End of a trend and the shifting of LDO functions

LDOs no longer feel the need to bring work in house; the work will get done where it is most efficient to do so

In December 2013, InsideCounsel published the Sixth Annual Law Department Operations Survey, a project on which we have been collaborating since its inception. When we launched the survey in 2008, law department operations was a much less mature function that many barely knew existed. In the years since, however, the operations function has gained respect and many general counsel expect their “LDO” (an abbreviation that did not exist when we started) to deliver process, efficiency and cost savings to the law department.

The rise of the LDO, such as it is, has been caused primarily by two big changes in the legal function. First, the crash of 2008 led to more cost pressure than ever before—in many cases for the first time ever. Time will tell to what extent the “new normal” has staying power, but increased cost pressure has created an environment where law departments value process, technology and procurement, all of which are in the sweet spot of LDO.

The other reason is e-discovery. Originally the litigator’s redheaded stepchild, e-discovery became too cumbersome—and too expensive—to ignore. It is also an area where client objectives do not necessarily align with their firms’ objectives as cost is a much bigger factor for in-house counsel. Law departments, often led by their LDOs, have spent much of the last five years wresting control over e-discovery from their outside counsel, leading to a topic the e-discovery “cognoscenti” seems to talk about non-stop: bringing discovery in house.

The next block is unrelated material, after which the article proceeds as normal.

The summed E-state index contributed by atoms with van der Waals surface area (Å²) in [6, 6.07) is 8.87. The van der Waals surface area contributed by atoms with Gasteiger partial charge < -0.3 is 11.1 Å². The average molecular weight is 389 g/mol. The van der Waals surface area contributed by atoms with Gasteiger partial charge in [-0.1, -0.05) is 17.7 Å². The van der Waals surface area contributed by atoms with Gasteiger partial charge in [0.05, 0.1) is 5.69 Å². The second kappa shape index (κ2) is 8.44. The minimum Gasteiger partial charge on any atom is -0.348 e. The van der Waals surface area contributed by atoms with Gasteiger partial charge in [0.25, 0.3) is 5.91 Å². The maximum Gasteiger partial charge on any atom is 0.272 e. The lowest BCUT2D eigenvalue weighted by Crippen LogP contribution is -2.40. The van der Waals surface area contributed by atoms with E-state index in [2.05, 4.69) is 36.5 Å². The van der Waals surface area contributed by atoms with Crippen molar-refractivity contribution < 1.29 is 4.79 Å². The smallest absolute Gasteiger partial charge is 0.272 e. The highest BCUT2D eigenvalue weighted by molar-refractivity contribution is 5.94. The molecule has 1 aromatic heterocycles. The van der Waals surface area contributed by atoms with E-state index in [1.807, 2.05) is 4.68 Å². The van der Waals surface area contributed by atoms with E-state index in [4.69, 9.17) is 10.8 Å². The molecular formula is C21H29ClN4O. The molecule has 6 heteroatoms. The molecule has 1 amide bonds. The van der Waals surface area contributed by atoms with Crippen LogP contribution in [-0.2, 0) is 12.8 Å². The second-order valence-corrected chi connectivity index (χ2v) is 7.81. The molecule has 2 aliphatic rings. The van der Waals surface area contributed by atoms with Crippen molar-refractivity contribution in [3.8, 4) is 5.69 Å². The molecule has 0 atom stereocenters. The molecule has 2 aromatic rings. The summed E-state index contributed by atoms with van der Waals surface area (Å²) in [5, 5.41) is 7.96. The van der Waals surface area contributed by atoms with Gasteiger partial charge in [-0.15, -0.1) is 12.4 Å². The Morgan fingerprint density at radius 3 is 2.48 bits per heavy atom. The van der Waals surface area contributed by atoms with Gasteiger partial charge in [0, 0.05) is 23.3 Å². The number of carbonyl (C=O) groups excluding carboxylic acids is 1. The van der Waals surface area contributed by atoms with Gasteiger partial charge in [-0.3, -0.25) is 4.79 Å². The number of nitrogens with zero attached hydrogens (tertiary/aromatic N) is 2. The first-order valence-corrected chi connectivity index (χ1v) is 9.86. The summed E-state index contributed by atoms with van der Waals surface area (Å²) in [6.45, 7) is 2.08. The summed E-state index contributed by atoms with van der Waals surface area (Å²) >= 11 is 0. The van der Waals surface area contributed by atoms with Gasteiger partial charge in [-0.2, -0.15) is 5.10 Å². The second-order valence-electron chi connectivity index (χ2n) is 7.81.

Data from the recent LDO survey says a lot about how this trend has played out. We listed nine e-discovery processes, ranging from preservation to production, and asked LDOs which ones they handle in-house. As expected, the earlier in the e-discovery lifecycle (the further left in the EDRM model) a process resides, the less likely it was to be handled in-house. For example, almost 84 percent of companies always handle preservation and legal hold in-house, and more than 80 percent handle collection and early case assessment at least some of the time.

At the other end of the spectrum, however, most processes are still handled outside. Less than half typically (responses “always or sometimes”) host, produce or review, and fewer than 17 percent of companies manage any of those processes in house all the time.

This data is not surprising, and it aligns with standard outsourcing theory: the less strategic a function is, that is the further it is from being a core function, the more ripe it is for outsourcing.

We did find a big surprise in the data, however: the battle over bringing discovery in house is over. No more than 8.5 percent of respondents plan to bring any additional e-discovery function in house. If a process hasn’t yet come inside, it’s going to stay out.

I believe that this trend has completed its lifecycle so quickly because it never really was about doing discovery work in house. Companies outsource non-core functions, and reviewing old emails for responsiveness is about as non-core as it gets.

“Bringing discovery in-house” has always really been about control. Where the work is done has never been particularly important. But controlling the work, and making sure its done efficiently and cost-effectively, is extremely important and has become increasingly so as discovery has become a big enough financial issue to get on the radar of general counsel and CFOs.

Here’s another data point from the survey: More than two-thirds of respondents feel they are “in control” of their discovery process—and that’s the key. LDOs no longer feel the need to bring work in house; the work will get done where it is most efficient to do so. As long as the company is in control.

Brad Blickstein

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